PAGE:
In fall 2005, Gerald Henderson Jr., now a Charlotte Bobcat, then a star guard at Episcopal Academy, was deciding which college he should attend. A two-time Gatorade Pennsylvania player of the year who was named a second-team All-American by Parade magazine, played in the McDonald's All-American Game and was listed as the ninth-most sought-after recruit in the nation by the PrepStars recruiting handbook, Henderson had options. One of those options, Villanova University, was just six miles down the road from his high school. Henderson knew the school well. His sister had graduated from 'Nova. Jay Wright, the team's head coach, had three children who attended Episcopal with Henderson. And Dan Dougherty, his coach at EA, was a former 'Nova assistant. Henderson's father, also named Gerald, was friendly with Wright, and the 'Nova head coach had been recruiting the son of the former 76er since the time he first met Henderson at age 9.
Henderson choose Duke.
"We're a national school, our school plucks good people in different parts of the country," Duke coach Mike Krzyzewski explained afterward, "I guess that's how the pluck occurred."
Coach K's statement rang a little too true. In Philly, the national title is almost assuredly coming from 'Nova or not coming at all. If the team couldn't keep the city's best players, like Coach K said, it really didn't seem like that chip was coming at all. And they couldn't. If that were to keep up, Villanova would remain a second-tier program, albeit one on a nice run. Historically, second-tier programs don't win championships — the last half-dozen title winners all have multiple championships, and the top four winningest programs have 40 percent of all NCAA championships. National championships go to national schools, and Villanova, which when Henderson committed had no players in its regular rotation from farther away than Maryland, seemed pretty local.
Fast-forward five years, and Villanova is the No. 2 team in the nation. It isn't a fluke, either; the Wildcats haven't fallen out of the top 10 all year, and are one of a small handful of teams that have a reasonable chance at winning it all this April in Indianapolis. They're better than Duke, the team they handily dispatched from the Big Dance last year. Jay Wright has assembled a team that can reasonably claim the best one through 11 in the history of the Big 5. If they don't make it back to the Final Four, it will be an upset.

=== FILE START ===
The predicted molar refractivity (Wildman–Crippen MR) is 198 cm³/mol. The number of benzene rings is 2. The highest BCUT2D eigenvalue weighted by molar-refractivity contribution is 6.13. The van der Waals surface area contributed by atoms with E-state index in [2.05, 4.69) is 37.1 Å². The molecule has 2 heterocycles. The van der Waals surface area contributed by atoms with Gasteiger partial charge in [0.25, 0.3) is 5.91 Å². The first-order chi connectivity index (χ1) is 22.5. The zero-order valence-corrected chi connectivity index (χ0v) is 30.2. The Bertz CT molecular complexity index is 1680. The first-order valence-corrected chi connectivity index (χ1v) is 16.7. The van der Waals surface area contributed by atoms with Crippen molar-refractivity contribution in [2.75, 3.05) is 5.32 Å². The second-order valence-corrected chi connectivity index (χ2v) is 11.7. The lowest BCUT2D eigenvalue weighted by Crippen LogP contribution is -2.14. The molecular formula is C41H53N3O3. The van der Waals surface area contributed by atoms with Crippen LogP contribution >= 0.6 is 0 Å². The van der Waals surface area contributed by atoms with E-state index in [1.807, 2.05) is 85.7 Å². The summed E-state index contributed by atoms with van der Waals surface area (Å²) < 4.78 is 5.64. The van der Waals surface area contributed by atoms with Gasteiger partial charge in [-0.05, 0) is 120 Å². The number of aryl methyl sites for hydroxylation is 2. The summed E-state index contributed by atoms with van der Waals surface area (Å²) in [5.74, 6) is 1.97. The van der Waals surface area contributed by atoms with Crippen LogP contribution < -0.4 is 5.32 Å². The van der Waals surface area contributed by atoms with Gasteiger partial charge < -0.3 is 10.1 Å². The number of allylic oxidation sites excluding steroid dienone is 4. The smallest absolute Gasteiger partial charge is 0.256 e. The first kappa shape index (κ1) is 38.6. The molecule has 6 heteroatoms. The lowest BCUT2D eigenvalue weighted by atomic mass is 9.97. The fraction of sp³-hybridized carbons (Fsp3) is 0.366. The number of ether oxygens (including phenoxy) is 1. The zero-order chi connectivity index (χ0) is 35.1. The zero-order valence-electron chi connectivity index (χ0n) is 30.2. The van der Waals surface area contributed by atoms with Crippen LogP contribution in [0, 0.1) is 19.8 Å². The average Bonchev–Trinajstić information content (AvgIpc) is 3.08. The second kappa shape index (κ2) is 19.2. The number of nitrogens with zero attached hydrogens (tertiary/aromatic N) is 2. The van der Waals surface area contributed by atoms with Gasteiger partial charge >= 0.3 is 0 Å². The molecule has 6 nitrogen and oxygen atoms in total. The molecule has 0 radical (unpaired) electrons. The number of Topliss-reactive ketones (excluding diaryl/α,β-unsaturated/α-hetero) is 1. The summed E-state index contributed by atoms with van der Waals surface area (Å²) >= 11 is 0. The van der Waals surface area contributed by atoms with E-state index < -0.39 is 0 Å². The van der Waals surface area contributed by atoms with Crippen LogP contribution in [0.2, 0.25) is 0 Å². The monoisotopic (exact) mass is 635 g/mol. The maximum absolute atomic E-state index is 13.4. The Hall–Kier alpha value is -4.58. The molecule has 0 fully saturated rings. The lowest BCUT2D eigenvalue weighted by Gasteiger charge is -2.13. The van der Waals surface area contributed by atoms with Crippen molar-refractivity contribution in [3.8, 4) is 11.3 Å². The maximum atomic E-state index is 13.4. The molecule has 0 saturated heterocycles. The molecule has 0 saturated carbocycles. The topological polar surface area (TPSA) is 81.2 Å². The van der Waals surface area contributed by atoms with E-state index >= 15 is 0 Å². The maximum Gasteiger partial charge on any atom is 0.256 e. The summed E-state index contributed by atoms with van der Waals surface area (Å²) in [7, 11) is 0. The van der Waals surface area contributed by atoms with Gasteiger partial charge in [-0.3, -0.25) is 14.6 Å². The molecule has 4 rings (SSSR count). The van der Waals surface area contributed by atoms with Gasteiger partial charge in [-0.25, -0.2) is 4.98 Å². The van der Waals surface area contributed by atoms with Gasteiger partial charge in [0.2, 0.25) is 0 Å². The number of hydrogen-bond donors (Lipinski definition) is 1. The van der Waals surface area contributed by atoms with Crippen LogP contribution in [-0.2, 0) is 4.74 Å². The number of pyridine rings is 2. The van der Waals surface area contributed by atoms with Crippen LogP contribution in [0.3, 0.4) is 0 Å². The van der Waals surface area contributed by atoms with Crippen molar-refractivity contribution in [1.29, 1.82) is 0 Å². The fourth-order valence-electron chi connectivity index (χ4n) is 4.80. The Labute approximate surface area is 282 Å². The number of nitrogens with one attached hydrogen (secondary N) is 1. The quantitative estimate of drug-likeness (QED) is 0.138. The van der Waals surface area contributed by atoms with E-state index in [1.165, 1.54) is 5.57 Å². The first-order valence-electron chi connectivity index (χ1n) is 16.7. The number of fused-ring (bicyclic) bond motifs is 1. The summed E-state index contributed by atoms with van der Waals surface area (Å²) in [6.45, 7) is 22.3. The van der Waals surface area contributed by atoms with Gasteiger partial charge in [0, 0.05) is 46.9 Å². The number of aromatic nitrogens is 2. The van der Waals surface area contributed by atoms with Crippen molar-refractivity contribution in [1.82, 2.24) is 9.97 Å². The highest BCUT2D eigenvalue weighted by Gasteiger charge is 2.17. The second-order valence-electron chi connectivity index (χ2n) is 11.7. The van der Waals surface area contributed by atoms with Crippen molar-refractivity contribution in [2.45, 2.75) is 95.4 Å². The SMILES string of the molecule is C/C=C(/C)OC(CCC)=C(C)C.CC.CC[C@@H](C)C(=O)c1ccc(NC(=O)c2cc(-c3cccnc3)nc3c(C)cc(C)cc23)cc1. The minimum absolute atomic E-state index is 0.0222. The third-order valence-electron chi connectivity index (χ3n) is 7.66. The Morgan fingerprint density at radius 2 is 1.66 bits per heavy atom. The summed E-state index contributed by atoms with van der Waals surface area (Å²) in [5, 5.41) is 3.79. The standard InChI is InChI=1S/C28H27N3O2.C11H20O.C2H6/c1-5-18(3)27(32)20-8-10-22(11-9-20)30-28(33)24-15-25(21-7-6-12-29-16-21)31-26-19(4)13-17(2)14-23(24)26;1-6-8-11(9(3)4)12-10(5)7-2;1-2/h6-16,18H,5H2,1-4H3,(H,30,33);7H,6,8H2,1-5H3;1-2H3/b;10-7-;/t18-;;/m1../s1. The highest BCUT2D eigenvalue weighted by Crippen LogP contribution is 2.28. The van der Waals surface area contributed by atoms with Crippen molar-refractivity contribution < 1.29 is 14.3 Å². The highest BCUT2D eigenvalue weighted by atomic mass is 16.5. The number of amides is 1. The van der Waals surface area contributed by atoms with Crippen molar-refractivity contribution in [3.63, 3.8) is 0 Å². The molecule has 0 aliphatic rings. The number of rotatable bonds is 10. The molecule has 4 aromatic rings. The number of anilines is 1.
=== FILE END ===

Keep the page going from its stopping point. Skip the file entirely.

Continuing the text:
Part of that success has been Wright's particularly strong pipelines in and around Washington, D.C., where Dante Cunningham and Dwayne Anderson have turned into Scottie Reynolds and Isaiah Armwood; and the New York/New Jersey area, where Allen Ray, Mike Nardi and Randy Foye have become Corey Fisher, Dom Cheek and Antonio Pena.
But 'Nova has been firmly entrenched in those areas for years, and they haven't ever been 19-1. So what changed?
For one thing, when Roman Catholic grad Maalik Wayns signed on to run the show for 'Nova, the 'Cats did bring in the area's best high school senior. For another, 'Nova has expanded its base. The team boasts players not only repping Northeast corridor railway stops, but also contributors from Virginia to West Africa, and next year their influence will expand again: James Bell, their top signed recruit, hails from Florida; Jayvaughn Pinkston is headed to 'Nova after de-committing from Tennessee; and they remain in the mix for Cory Joseph, a Canadian playing in Nevada. Suddenly those "Nova Nation" T-shirts that fill Radnor aren't so ironic.
Still, the player who might have been the sweetest get for Philadelphians may not be Wayns or Mouph Yarou, the African big man who shows the program's reach, or even Reynolds, who might end up the national player of the year. It may well be Taylor King, a 6-foot-6-inch transfer forward, originally from California.
King, like Henderson, was also named his state's player of the year, tabbed a second team All-American by Parade magazine and played in the McDonald's game. Like Henderson, King also opted for Duke. Unlike Henderson, King decided that national program just couldn't highlight his talents as well as another national program 400 miles north. I guess that's how the pluck occurred.
E. James Beale was tabbed a second-team All-American by this newspaper. E-mail him at firstname.lastname@example.org.